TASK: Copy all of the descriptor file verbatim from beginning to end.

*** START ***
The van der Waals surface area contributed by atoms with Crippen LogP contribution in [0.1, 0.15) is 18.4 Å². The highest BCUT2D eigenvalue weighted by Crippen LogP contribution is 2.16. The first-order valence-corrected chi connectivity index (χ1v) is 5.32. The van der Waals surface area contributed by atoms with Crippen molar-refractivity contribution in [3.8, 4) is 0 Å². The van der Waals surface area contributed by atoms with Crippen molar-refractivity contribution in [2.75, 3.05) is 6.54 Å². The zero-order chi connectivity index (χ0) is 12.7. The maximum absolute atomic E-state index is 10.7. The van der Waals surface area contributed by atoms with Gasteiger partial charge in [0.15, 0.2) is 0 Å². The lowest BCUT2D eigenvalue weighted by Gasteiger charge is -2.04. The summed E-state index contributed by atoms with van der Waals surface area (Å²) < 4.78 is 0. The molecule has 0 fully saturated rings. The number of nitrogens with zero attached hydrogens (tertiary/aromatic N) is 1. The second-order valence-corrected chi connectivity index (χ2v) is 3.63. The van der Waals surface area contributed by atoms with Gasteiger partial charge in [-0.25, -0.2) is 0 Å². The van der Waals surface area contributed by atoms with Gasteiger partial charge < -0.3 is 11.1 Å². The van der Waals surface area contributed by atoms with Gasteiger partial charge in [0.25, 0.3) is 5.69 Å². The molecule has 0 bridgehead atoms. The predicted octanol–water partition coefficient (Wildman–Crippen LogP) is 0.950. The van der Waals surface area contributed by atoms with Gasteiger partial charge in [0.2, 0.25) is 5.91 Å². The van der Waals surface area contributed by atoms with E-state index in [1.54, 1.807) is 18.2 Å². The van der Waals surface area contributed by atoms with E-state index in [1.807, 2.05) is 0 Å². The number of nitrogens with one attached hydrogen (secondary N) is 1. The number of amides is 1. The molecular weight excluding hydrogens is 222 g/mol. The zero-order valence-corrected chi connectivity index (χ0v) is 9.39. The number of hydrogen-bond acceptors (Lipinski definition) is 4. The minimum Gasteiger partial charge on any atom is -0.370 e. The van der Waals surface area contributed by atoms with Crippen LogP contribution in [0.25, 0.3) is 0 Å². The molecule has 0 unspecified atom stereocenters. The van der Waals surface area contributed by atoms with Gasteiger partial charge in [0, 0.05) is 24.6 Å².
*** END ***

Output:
The van der Waals surface area contributed by atoms with Crippen LogP contribution in [0.1, 0.15) is 18.4 Å². The highest BCUT2D eigenvalue weighted by Crippen LogP contribution is 2.16. The first-order valence-corrected chi connectivity index (χ1v) is 5.32. The van der Waals surface area contributed by atoms with Crippen molar-refractivity contribution in [3.8, 4) is 0 Å². The van der Waals surface area contributed by atoms with Crippen molar-refractivity contribution in [2.75, 3.05) is 6.54 Å². The zero-order chi connectivity index (χ0) is 12.7. The maximum absolute atomic E-state index is 10.7. The van der Waals surface area contributed by atoms with Gasteiger partial charge in [0.15, 0.2) is 0 Å². The lowest BCUT2D eigenvalue weighted by Gasteiger charge is -2.04. The summed E-state index contributed by atoms with van der Waals surface area (Å²) < 4.78 is 0. The molecule has 0 fully saturated rings. The number of nitrogens with zero attached hydrogens (tertiary/aromatic N) is 1. The second-order valence-corrected chi connectivity index (χ2v) is 3.63. The van der Waals surface area contributed by atoms with Gasteiger partial charge in [-0.25, -0.2) is 0 Å². The van der Waals surface area contributed by atoms with Gasteiger partial charge < -0.3 is 11.1 Å². The van der Waals surface area contributed by atoms with Gasteiger partial charge in [0.25, 0.3) is 5.69 Å². The molecule has 0 bridgehead atoms. The predicted octanol–water partition coefficient (Wildman–Crippen LogP) is 0.950. The van der Waals surface area contributed by atoms with Gasteiger partial charge in [0.2, 0.25) is 5.91 Å². The van der Waals surface area contributed by atoms with E-state index in [1.54, 1.807) is 18.2 Å². The van der Waals surface area contributed by atoms with E-state index in [1.807, 2.05) is 0 Å². The number of nitrogens with one attached hydrogen (secondary N) is 1. The number of amides is 1. The molecular weight excluding hydrogens is 222 g/mol. The zero-order valence-corrected chi connectivity index (χ0v) is 9.39. The number of hydrogen-bond acceptors (Lipinski definition) is 4. The minimum Gasteiger partial charge on any atom is -0.370 e. The van der Waals surface area contributed by atoms with Crippen LogP contribution in [0.25, 0.3) is 0 Å². The molecule has 0 unspecified atom stereocenters. The van der Waals surface area contributed by atoms with Gasteiger partial charge in [0, 0.05) is 24.6 Å².